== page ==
The article explores the experience of introducing traditional Chinese economic ideas to Western scholars, using the example of Chen Huanzhang’s book “The Economic Principles of Confucius and his School” (1911). Chen Huanzhang was the first Chinese scholar who acted as an intellectual mediator in disseminating knowledge about Chinese economic thought in the West against the background of predominant efforts at bringing the achievements of Western economics to China. Chen Huanzhang spoke from the standpoint of Confucianism, and a unique combination of classical Chinese and American economic education enabled him to integrate deep knowledge of Chinese tradition with mastering the basics of Western methodology. Using little-known primary sources, the article analyzes the specifics of structure and economic terminology of Chen Huanzhang’s work, with priority attention paid to his interpretation of relations between production and consumption based on ancient Chinese classics. It was demonstrated that Chen Huanzhang strived to produce a modernized interpretation of consumption aimed at regulating human desires that was compatible with demands of economic development and the inheritance of traditional moral standards. Evaluation of the impact of the book on Western academic circles is based on the study of reviews published in the early 1910s (the author of one of them being J. M. Keynes). The final section of the article identifies the reasons for the evident growth of interest in the work of Chen Huanzhang in China, where he was forgotten for a long time.
Доклад посвящен анализу интеллектуального фона выработки основ внутренней и внешней политики основных стран тихоокеанского региона на длительную перспективу. Наряду с обзором важнейших концепций, лежащих в основе долгосрочной политики этих стран, авторы делают предположения о возможной модификации этих концепций в будущем и появлении новых теоретических положений, определяющих практические шаги государств региона.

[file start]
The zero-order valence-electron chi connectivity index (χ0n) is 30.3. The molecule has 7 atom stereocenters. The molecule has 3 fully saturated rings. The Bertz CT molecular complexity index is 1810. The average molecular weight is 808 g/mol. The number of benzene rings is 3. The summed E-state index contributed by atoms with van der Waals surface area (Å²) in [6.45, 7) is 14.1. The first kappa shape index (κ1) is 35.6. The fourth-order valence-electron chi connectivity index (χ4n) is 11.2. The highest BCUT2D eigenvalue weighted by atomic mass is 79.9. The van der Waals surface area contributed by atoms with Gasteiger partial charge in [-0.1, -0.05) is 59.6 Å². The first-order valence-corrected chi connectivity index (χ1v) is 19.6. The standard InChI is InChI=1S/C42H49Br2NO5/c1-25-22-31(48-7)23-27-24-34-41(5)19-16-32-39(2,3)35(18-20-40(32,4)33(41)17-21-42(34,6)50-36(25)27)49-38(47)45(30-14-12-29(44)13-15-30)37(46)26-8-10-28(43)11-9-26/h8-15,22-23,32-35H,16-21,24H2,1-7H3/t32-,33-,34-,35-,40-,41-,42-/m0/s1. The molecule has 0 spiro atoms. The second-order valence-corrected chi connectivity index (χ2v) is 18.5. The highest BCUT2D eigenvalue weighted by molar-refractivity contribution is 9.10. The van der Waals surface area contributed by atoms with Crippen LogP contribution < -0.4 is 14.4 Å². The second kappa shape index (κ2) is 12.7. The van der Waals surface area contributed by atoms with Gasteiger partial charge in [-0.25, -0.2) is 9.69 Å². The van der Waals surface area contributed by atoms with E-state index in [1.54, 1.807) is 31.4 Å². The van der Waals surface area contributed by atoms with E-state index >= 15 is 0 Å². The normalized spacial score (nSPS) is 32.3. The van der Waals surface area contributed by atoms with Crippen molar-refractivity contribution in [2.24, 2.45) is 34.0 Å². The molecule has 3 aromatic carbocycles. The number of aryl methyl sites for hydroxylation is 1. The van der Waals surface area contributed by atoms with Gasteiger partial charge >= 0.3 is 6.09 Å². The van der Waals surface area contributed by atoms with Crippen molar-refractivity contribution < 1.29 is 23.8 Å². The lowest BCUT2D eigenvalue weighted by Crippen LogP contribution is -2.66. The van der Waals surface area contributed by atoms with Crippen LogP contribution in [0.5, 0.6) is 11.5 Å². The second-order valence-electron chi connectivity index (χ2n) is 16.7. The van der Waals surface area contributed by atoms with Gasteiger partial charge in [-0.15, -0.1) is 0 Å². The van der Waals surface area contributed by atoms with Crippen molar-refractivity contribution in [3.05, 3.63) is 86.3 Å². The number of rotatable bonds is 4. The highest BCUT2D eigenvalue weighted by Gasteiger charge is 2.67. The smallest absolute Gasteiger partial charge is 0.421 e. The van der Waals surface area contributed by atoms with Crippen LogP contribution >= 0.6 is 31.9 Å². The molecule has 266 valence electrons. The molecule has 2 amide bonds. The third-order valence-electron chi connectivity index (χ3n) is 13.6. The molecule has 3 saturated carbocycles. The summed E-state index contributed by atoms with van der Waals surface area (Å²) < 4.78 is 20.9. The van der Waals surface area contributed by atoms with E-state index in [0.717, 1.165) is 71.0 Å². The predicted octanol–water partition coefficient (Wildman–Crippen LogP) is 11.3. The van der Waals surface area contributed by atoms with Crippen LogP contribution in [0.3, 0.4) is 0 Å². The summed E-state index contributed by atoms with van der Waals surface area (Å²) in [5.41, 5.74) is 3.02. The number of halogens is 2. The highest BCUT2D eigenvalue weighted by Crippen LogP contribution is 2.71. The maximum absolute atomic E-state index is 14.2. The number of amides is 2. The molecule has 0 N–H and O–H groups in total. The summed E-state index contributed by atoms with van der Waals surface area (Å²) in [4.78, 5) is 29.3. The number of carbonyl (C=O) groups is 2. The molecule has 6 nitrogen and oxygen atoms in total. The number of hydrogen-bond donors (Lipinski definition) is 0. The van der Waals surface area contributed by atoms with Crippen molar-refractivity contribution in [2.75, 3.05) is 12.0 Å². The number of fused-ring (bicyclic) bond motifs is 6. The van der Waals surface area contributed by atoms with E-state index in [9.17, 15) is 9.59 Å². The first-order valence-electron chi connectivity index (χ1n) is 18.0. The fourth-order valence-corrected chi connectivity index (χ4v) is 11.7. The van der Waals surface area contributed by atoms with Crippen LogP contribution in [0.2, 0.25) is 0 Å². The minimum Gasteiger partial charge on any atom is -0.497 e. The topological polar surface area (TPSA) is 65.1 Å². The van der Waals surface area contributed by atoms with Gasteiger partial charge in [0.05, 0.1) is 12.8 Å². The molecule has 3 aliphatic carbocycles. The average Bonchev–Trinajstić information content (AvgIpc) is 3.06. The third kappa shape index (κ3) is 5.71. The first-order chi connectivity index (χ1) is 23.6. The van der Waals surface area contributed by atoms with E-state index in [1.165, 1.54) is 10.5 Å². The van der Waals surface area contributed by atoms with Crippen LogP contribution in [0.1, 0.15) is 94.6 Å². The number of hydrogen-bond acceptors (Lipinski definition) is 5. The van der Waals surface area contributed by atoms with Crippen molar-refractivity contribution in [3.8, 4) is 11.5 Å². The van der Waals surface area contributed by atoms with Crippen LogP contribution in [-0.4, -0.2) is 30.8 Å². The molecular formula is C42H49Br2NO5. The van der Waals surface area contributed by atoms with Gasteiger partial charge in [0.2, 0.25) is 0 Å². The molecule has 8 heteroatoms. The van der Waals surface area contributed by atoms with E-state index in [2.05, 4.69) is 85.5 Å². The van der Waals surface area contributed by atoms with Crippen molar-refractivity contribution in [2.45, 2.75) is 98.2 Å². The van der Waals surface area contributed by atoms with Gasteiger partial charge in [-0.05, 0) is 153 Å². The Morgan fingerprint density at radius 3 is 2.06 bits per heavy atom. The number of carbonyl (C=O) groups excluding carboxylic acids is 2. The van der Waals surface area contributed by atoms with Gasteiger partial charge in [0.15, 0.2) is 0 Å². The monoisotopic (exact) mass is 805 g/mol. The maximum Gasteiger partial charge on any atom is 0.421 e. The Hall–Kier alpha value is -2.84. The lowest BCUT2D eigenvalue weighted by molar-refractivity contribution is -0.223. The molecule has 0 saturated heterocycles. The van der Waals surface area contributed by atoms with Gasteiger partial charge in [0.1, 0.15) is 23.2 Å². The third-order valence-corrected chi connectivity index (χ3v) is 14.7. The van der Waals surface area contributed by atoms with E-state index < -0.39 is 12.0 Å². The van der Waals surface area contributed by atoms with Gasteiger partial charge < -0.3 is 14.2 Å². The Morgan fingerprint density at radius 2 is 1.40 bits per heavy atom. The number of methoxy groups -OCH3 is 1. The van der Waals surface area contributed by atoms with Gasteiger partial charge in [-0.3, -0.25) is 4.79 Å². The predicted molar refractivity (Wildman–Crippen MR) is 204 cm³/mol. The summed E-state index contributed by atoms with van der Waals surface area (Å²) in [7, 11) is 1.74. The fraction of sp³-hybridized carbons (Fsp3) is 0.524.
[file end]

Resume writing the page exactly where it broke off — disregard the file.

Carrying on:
The paper examines the history of Chinese translations of the works of the British economistW. S. Jevons in the late nineteenth - early twentieth centuries as part of the process of introduction of Western scientific knowledge to China. The attention is focused on the translations of Jevons’s Primer of Political Economy and his book The State in Relation to Labor . The terminological features of Chinese translations of these works are analyzed, including the searches for equivalents of modern scientific vocabulary in the heritage of Chinese culture. Jevons’s textbook was translated by Joseph Edkins and Yan Fu, who proposed their methods of adapting the text to the perception of the Chinese reader. The paper demonstrates that Edkins’s translation faithfully followed the original and used Chinese terminology available at that time. The clarity of Jevons’s textbook contributed to the dissemination of elementary knowledge of Western economics in China. The Policy to Enrich the Nation and Support the People served in China as one of the earliest sources of information about Adam Smith, his concept of division of labor, the theory of exchange, the theory of wages, and the principles of taxation. Multiple versions of hieroglyphic transliteration of Jevons’s name obstructed the formation of comprehensive vision of his legacyin China, therefore one of the objectives of the paper was to collect all available information about Chinese translations of the economic works of the British scholar. Jevons’s theory of the impact of natural factors on economic cycles influenced Liang Qichao, who compared it with ancient Chinese ideas about the relationship of famine and natural disasters with location of celestial bodies. After the translation of the Primer of Political Economy the focus of attention shifted to Jevons’s works in industrial legislation and finances.
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